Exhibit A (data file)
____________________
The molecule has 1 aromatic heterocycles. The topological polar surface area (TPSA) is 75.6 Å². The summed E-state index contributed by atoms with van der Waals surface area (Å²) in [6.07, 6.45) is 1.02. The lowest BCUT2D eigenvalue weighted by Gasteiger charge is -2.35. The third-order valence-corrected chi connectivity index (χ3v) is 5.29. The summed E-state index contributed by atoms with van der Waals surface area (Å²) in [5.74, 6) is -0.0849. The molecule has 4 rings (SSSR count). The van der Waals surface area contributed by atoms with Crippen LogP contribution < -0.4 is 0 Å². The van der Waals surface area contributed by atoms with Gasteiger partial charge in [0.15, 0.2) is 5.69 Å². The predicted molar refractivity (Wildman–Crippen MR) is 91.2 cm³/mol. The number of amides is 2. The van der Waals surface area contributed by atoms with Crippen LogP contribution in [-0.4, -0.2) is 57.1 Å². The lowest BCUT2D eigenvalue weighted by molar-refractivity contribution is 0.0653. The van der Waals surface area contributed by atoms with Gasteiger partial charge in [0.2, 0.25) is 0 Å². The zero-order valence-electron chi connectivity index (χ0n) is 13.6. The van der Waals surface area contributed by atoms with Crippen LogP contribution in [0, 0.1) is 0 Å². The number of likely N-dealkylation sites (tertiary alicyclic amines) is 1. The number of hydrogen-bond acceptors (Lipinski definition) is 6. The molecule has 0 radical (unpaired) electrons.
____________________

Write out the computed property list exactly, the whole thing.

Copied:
The molecule has 1 aromatic heterocycles. The topological polar surface area (TPSA) is 75.6 Å². The summed E-state index contributed by atoms with van der Waals surface area (Å²) in [6.07, 6.45) is 1.02. The lowest BCUT2D eigenvalue weighted by Gasteiger charge is -2.35. The third-order valence-corrected chi connectivity index (χ3v) is 5.29. The summed E-state index contributed by atoms with van der Waals surface area (Å²) in [5.74, 6) is -0.0849. The molecule has 4 rings (SSSR count). The van der Waals surface area contributed by atoms with Crippen LogP contribution < -0.4 is 0 Å². The van der Waals surface area contributed by atoms with Gasteiger partial charge in [0.15, 0.2) is 5.69 Å². The predicted molar refractivity (Wildman–Crippen MR) is 91.2 cm³/mol. The number of amides is 2. The van der Waals surface area contributed by atoms with Crippen LogP contribution in [-0.4, -0.2) is 57.1 Å². The lowest BCUT2D eigenvalue weighted by molar-refractivity contribution is 0.0653. The van der Waals surface area contributed by atoms with Gasteiger partial charge in [0.2, 0.25) is 0 Å². The zero-order valence-electron chi connectivity index (χ0n) is 13.6. The van der Waals surface area contributed by atoms with Crippen LogP contribution in [0, 0.1) is 0 Å². The number of likely N-dealkylation sites (tertiary alicyclic amines) is 1. The number of hydrogen-bond acceptors (Lipinski definition) is 6. The molecule has 0 radical (unpaired) electrons.